“Membership and revenue issues are closely linked for AuSAE members” commented Randall Pearce, Managing Director of THINK: Insight & Advice. “It makes sense that this pair of issues would preoccupy AuSAE members since nearly two thirds report that they work for membership-based associations (33% report working for a Trade Association where members are companies or organisations and a further 30% reporting that they work for a professional body whose members are individual professionals),” according to Pearce. “Revenues depend on membership numbers; less than half a percent of members report ‘other trading operations’ as a key activity that could offset a drop in membership revenue.”

    Advocacy, governance and communications comprised a second cluster of issues which, while not insomnia-inducing, are nonetheless key concerns. Each three of these issues was deemed to be in the top-five issues but their order was determined by their ranking by members. Advocacy nudged ahead of governance issues because it was rated highly as both a number one and number two issue of concern.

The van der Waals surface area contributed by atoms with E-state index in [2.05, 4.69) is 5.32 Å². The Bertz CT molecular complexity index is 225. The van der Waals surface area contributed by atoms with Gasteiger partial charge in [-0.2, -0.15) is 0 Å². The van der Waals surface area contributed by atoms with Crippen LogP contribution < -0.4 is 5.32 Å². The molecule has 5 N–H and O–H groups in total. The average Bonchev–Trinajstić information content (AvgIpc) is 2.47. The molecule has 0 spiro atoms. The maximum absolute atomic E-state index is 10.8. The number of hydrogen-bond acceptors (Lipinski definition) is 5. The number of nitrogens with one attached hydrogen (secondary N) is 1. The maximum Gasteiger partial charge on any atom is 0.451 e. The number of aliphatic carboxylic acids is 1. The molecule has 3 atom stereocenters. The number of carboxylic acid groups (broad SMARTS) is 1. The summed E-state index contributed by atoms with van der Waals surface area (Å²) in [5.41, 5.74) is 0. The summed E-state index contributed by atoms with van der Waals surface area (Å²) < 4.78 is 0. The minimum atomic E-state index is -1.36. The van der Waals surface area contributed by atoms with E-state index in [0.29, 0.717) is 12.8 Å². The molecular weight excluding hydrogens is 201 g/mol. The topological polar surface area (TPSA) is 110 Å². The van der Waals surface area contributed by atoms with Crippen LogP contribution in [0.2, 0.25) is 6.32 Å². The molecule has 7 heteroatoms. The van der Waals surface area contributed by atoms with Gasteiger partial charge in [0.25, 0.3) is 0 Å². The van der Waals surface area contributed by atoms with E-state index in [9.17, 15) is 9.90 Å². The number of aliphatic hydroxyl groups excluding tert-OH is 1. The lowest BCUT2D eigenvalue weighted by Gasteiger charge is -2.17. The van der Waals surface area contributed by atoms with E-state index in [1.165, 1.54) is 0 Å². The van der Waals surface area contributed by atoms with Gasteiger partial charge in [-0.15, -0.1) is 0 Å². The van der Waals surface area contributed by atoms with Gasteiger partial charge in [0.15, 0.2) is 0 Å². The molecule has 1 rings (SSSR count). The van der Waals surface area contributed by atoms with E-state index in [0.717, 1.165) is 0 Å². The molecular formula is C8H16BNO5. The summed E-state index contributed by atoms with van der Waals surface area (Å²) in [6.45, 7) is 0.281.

Communications issues and issues relating to working with other associations within federated structures occupied the third tier of issues.

    AuSAE is the association for Senior Executives

    The survey results paint a picture of AuSAE as the membership to hold for senior association executives in Australia and New Zealand. Three quarters (74%) of respondents indicated that they hold the ‘head staff position reporting to the board.’ A further 16% reported that they work as a ‘function head reporting to the CEO.’ Seven in ten have worked in the not-for-profit sector for more than 10 years (37% of respondents said that they have twenty plus years of experience with a further 34% saying they had worked in the sector between ten and twenty years).